(Above) Top: The Howland Preserve, adjoining Camp Lackawanna, preserves a stretch of the Susquehanna River’s main stem or North Branch, by its 222-mile midpoint at the Vosburg Neck. Below: Local kayakers and boaters enjoy a favorite stretch of the Susquehanna’s West Branch by the site of a proposed tire burner.
November 30, 2013
A threat to river preservation (from The Daily Item, Sunbury, PA, Nov. 30, 2013)
“Sweet Thames run softly, til I end my song,” wrote Edmund Spenser in poetry celebrating his Elizabethan green world.
T.S. Eliot later used that line ironically in his poem The Wasteland, a disillusioned commentary on the devastation of humans and earth wrought by World War I.
Recently I had the pleasure of attending a gathering celebrating our own Susquehanna River, at the Howland Preserve, part of an effort to conserve riverfront land including Camp Lackawanna on the midpoint of the main river.
Yet while that group celebrated and planned efforts to preserve its scenic natural river corridor, the West Branch near Watsontown faces a potential threat to river preservation.
That threat is a tire burner in White Deer Township to power the National Gypsum plant. It would be the only of its type in the country, in an industry with a history of accidents and fires, and with large operations less than a mile from the river and an elementary school.
Bucknell students recently spoke about this project with State Rep. Fred Keller. Stressing he is “pro-business,” Keller told of his concerns that the out-of-state operator, En-Tire, would not be a careful steward. He described his dismay that company representatives at a local public hearing couldn’t describe the chemical composition of tires, and what he saw as a general lack of care in their successful application process. Keller formerly worked for Conestoga Wood Products, which has won recognition for river-related environmental efforts.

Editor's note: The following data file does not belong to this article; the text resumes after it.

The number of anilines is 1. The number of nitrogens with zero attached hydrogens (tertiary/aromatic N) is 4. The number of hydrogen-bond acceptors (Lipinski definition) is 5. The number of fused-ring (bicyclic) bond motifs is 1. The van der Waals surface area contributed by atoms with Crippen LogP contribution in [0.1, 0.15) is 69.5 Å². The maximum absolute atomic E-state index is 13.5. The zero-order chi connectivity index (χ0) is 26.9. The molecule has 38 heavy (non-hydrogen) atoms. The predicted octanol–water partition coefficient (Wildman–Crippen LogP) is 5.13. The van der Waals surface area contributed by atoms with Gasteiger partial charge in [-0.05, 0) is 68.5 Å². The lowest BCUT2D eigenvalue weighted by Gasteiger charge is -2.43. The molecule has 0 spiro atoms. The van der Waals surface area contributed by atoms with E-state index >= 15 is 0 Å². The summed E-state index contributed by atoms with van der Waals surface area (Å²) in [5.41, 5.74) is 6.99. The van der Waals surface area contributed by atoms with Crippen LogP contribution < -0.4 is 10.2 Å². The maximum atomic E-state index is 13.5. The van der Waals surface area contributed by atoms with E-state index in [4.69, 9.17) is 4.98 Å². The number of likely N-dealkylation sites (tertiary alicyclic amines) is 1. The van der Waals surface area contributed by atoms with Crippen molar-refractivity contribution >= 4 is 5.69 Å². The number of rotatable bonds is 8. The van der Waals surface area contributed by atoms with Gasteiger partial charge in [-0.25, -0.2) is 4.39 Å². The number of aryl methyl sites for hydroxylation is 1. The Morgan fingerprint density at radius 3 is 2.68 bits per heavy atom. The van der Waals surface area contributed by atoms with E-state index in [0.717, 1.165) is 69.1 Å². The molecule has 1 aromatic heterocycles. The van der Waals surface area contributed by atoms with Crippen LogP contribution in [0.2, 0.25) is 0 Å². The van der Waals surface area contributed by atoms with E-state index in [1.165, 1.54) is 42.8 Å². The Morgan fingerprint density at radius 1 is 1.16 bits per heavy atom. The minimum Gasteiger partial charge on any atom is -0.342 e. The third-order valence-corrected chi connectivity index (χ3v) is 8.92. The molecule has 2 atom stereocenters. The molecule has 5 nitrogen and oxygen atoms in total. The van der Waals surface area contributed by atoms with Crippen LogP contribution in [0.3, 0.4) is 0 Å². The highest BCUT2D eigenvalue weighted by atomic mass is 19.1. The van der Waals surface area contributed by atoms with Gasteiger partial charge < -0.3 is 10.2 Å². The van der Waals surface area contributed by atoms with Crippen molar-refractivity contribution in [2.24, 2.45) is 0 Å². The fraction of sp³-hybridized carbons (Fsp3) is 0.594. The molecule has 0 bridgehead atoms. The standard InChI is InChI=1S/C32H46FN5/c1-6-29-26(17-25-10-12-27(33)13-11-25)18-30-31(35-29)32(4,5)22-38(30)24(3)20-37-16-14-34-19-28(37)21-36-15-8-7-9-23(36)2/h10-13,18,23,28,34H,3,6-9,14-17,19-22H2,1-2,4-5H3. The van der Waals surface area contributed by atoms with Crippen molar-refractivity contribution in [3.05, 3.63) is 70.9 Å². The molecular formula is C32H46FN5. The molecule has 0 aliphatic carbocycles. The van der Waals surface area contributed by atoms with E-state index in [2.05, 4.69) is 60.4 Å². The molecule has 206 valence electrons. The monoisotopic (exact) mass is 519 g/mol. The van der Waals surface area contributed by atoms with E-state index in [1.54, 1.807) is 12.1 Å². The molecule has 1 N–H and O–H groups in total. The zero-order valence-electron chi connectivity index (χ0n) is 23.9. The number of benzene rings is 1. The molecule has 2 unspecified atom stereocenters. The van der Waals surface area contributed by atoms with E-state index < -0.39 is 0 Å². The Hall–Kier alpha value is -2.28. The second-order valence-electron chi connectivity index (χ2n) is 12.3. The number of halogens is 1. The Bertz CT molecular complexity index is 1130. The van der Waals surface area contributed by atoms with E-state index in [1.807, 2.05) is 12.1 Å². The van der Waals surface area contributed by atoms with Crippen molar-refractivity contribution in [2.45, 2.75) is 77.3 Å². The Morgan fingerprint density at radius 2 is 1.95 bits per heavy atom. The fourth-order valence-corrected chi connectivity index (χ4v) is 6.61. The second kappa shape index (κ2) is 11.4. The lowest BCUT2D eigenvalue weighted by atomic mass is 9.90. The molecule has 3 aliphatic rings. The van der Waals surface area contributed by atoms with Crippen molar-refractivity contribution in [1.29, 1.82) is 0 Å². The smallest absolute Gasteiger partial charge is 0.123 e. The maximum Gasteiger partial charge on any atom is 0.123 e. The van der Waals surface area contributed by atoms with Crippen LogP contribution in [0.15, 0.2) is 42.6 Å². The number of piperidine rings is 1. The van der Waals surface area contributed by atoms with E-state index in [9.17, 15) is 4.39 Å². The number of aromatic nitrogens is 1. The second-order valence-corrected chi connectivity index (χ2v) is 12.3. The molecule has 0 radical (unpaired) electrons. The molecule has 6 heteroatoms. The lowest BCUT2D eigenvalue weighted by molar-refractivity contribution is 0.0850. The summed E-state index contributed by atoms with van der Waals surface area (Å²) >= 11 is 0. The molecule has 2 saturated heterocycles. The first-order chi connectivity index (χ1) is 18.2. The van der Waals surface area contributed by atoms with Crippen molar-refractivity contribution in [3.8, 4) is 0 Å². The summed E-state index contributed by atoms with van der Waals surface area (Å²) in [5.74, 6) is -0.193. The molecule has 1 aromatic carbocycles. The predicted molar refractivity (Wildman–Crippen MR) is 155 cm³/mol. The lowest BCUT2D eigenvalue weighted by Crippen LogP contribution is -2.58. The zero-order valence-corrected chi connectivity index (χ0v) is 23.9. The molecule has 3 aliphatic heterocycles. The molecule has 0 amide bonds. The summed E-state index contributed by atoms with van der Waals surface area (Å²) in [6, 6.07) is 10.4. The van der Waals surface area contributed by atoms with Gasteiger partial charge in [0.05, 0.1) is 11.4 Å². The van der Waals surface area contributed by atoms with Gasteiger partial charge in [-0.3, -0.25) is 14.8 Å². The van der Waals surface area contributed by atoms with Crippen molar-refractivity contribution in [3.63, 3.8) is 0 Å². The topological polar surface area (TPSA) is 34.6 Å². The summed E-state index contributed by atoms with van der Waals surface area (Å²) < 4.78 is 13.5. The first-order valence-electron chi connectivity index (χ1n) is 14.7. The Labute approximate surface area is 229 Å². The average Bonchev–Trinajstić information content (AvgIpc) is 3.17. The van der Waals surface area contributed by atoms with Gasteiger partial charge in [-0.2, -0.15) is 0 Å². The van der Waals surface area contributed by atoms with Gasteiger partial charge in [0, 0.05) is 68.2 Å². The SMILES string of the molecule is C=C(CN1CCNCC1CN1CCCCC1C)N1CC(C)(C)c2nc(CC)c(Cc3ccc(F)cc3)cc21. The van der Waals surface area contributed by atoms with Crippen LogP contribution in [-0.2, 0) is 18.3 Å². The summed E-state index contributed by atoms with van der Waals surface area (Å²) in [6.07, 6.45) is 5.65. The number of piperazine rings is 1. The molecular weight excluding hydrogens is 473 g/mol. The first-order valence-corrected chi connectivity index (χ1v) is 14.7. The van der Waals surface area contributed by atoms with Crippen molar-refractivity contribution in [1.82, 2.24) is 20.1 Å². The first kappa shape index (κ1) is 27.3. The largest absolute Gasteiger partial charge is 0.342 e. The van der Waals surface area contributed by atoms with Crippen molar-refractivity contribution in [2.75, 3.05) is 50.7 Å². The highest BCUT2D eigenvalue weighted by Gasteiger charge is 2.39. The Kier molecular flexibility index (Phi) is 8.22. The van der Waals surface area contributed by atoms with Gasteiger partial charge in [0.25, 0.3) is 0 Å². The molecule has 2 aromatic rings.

“We look at the river and all the stresses on the river now … golf courses, energy, coal, or other,” he said. “Particularly with a company that came in unable to answer basic questions … we simply don’t need to put another user or stress on this river.”
The site is within the historic river corridor recently designated by the National Park Service, on a stretch that is a prime area for recreational uses. Native Iroquois leaders helped with the designation. Their ethos emphasizes making decisions that keep in mind the interests of future generations to come. The conservative Anglican philosopher Roger Scruton termed the motivation behind such an environmental ethos as oikophilia or “love of home.”
That is potentially strong motivation for opposing the project. Keller noted if we won’t allow elementary school children to smoke cigarettes, why would we accept a process that produces toxins, in an industry with a track record of accidents, across from an elementary school? Or near the river?
Nearby, in the Susquehanna watershed, around the corner from Conestoga Wood Products where Keller used to work, our pastor recently told our house chapel the biblical parable of the rich man and the barn. The rich man, proud of all his belongings, built a big barn to stock them up. But then his soul was required of him and he died.
Remember, Fr. Basil Biberdorf told the Orthodox Chapel of the Holy Spirit in Beavertown, what we have is not just our own, but God’s.
He wasn’t speaking of the tire burner. But lawn signs apply the lesson: “God’s country doesn’t smell like burning tires.”
In future hopefully we here in the Valley can echo Spenser with no irony: “Sweet Susquehanna, run softly, til I end my song.”
Alfred Kentigern Siewers is an associate professor of English and affiliate faculty in Environmental Studies at Bucknell University.